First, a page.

President Lazarus Chakwera has admitted that Malawi is in an economic crisis, but said the painful prescriptions to cure the domestic economy give hope of recovery.
In his address yesterday when he officially opened the Economics Association of Malawi (Ecama) 2021 Annual Lakeshore Conference underway in Mangochi under the theme ‘Industrialisation and Trade Development for
Sustainable Economic Growth and Job Creation’, the President said the economy was severely damaged by three decades of bad governance, cycles of natural disasters, months of political instability and waves of Covid-19 pandemic.
He said putting back the economy on full recovery will require making sacrifices that demands Malawians to bleed and sweat to achieve priorities such as becoming a self-reliant and middle-income economy by 2063.
Chakwera said: “The bottom line is that our economic sickness is not going to be cured by painkillers. We must remain resolute in administering real treatment however bitter the pill.
“That real treatment is making sacrifices in our conveniences to make investments that increase productivity and industrialisation in agriculture, energy, and transport as drivers of job creation, wealth creation and food security.”
The President’s sentiments to economists comes days after the country on Monday embarked on a journey to actualise the Malawi 2063 (MW2063), the ambitious long-term national development master-plan that seeks to transform Malawi into a wealthy and self-reliant industrialised ‘upper middle-income country’.
The blueprint projects that if the economy grows at an annual average rate of six percent, Malawi could attain the low middle income status by 2030.
The World Bank defines an upper middle-income country as one with a gross national income (GNI) per capita ranging between $4 046 and $12 535 per year.
In his address, Chakwera acknowledged that the private sector is also facing a myriad of challenges which have led to stagnation. He cited high production costs due to
inefficiencies in energy and transport, poor standards leading to non-competitive products on international markets, lack of appropriate skills and uptake of technology, high costs of doing business and deficient enabling infrastructure, low access to export markets, governance challenges with regard to policy making and implementation, and a hostile environment for the growth of micro, small and medium enterprises.
On the impact of Covid-19, he said the pandemic has continued to disrupt economic activities within Malawi while also disrupting global supply chains with a direct knock-on effect on the country’s exports, participation in international trade and foreign exchange supply.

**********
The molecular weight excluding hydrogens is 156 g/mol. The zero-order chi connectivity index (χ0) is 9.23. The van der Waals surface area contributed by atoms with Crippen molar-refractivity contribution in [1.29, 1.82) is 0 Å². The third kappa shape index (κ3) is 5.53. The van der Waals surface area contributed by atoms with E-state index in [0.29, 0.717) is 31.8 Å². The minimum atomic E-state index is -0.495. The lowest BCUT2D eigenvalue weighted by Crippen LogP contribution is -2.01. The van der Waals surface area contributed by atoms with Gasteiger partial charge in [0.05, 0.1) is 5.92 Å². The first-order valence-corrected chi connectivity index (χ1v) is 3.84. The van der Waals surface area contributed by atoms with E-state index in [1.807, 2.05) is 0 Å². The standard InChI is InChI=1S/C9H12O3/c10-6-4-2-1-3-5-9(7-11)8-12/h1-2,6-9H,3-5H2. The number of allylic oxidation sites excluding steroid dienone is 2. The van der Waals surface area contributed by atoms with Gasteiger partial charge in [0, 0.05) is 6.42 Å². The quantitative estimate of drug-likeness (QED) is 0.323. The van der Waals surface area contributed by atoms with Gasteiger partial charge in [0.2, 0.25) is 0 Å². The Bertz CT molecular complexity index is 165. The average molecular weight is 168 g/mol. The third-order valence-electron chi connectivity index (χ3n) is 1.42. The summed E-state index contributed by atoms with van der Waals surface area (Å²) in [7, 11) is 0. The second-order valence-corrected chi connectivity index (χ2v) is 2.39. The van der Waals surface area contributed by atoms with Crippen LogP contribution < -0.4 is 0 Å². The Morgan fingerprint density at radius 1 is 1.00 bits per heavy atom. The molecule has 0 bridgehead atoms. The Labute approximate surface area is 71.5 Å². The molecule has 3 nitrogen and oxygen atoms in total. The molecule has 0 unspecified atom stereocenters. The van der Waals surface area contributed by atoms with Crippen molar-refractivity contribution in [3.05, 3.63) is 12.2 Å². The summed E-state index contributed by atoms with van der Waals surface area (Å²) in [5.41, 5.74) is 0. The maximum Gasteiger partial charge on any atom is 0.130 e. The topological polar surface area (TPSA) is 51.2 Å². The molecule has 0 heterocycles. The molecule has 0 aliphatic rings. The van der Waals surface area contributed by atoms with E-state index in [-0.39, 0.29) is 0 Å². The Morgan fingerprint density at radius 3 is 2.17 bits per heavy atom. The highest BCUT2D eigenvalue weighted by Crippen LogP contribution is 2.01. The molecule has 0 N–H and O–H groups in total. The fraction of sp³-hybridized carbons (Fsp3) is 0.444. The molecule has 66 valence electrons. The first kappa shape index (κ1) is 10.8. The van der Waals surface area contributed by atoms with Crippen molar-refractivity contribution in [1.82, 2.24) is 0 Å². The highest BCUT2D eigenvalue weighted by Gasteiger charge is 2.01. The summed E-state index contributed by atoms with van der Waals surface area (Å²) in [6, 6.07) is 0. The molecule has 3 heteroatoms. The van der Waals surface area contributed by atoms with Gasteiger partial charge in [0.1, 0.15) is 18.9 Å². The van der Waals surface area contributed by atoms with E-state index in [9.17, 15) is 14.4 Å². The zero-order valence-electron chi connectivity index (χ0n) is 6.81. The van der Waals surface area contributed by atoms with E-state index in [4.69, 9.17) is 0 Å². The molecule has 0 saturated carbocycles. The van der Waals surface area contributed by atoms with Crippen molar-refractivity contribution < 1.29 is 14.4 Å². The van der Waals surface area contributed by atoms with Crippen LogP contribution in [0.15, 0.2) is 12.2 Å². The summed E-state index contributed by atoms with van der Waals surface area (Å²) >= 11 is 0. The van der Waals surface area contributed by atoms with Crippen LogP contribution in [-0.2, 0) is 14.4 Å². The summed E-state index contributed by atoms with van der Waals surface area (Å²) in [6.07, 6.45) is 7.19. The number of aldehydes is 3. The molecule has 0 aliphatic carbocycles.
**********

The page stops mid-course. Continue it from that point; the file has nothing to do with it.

Last year, Malawi’s economy grew by a paltry 0.9 percent, one of the lowest growth rates in the country’s history.
This year, real gross domestic product (GDP) growth is projected to rebound to 3.8 percent, still way below the six percent threshold which development economists say impact meaningfully on poverty reduction efforts.
Chakwera said the projected rebound in GDP growth rate this year is on account of the recovery that his administration has brought to pandemic-affected sectors such as hospitality, food, transportation, manufacturing, and wholesale and retail.
He said government has successfully managed the delicate balance between regulating public behaviour that fuel the spread of Covid-19 and responsibly opening up the economy as cases have declined.
On his part, Vice-President Saulos Chilima, who is also Minister of Economic Planning and Development; and Public Sector Reforms, highlighted the role industrial economic development plays in the economy, citing employment generation and improving living standards of people.
Speaking earlier, JTI (Malawi) Limited director of corporate affairs and communications Limbani Kakhome, speaking on behalf of tobacco buying companies, told the conference that the European Union (EU) is currently considering introducing trade restrictions on crops such as tobacco, sugar and tea.
He said the restrictions are similar to the United States (US) government’s World Release Order (WRO).
In November 2019, the United States of America, through its Customs and Border Protection (CBP), issued the WRO against tobacco and tobacco products from Malawi following concerns that they were produced using child labour.
Malawi exports about 10 million kilogrammes of tobacco to the USA annually.
In his presentation titled ‘Addr e s s ing Regul a tor y Requirements on Supply Chain for Malawi’s Export Crops’, Kakhome told delegates that EU targets to introduce such trade restrictions by 2023.
He said: “That would be catastrophic to Malawi.”
Kakhome said many countries around the globe are adopting mandatory requirements and are abandoning voluntary guidelines, stressing that rules of the game in the tobacco sector have changed and the country requires satisfying certain standards in order to penetrate some strategic markets.
The EU is Malawi’s biggest export destination.